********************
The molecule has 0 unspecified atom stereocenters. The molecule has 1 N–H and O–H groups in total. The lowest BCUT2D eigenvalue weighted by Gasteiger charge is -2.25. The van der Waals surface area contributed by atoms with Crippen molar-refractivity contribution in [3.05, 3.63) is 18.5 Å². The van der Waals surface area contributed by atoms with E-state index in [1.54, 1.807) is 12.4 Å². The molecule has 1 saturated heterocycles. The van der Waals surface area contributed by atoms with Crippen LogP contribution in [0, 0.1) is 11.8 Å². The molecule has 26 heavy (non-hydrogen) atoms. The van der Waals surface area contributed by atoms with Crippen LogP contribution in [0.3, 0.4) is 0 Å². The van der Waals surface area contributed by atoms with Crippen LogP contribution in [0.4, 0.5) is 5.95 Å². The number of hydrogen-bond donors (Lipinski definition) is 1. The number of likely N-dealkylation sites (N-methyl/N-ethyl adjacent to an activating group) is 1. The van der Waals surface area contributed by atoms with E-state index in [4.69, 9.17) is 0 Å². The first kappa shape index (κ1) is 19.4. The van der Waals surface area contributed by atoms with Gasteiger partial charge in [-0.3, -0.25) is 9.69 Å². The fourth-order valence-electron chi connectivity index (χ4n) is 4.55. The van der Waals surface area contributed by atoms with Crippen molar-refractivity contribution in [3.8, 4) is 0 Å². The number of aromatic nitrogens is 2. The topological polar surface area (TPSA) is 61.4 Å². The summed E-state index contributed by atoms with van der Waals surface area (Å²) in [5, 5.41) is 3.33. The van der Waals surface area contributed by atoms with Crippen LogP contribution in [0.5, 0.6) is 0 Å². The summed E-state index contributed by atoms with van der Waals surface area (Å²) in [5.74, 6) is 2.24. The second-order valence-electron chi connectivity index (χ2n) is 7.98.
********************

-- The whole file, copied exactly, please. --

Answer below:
The molecule has 0 unspecified atom stereocenters. The molecule has 1 N–H and O–H groups in total. The lowest BCUT2D eigenvalue weighted by Gasteiger charge is -2.25. The van der Waals surface area contributed by atoms with Crippen molar-refractivity contribution in [3.05, 3.63) is 18.5 Å². The van der Waals surface area contributed by atoms with E-state index in [1.54, 1.807) is 12.4 Å². The molecule has 1 saturated heterocycles. The van der Waals surface area contributed by atoms with Crippen LogP contribution in [0, 0.1) is 11.8 Å². The molecule has 26 heavy (non-hydrogen) atoms. The van der Waals surface area contributed by atoms with Crippen LogP contribution in [0.3, 0.4) is 0 Å². The van der Waals surface area contributed by atoms with Crippen LogP contribution in [0.4, 0.5) is 5.95 Å². The number of hydrogen-bond donors (Lipinski definition) is 1. The number of likely N-dealkylation sites (N-methyl/N-ethyl adjacent to an activating group) is 1. The van der Waals surface area contributed by atoms with E-state index in [4.69, 9.17) is 0 Å². The first kappa shape index (κ1) is 19.4. The van der Waals surface area contributed by atoms with Gasteiger partial charge in [-0.3, -0.25) is 9.69 Å². The fourth-order valence-electron chi connectivity index (χ4n) is 4.55. The van der Waals surface area contributed by atoms with Crippen molar-refractivity contribution in [3.8, 4) is 0 Å². The number of aromatic nitrogens is 2. The topological polar surface area (TPSA) is 61.4 Å². The summed E-state index contributed by atoms with van der Waals surface area (Å²) in [5, 5.41) is 3.33. The van der Waals surface area contributed by atoms with Crippen LogP contribution in [0.5, 0.6) is 0 Å². The summed E-state index contributed by atoms with van der Waals surface area (Å²) in [5.74, 6) is 2.24. The second-order valence-electron chi connectivity index (χ2n) is 7.98.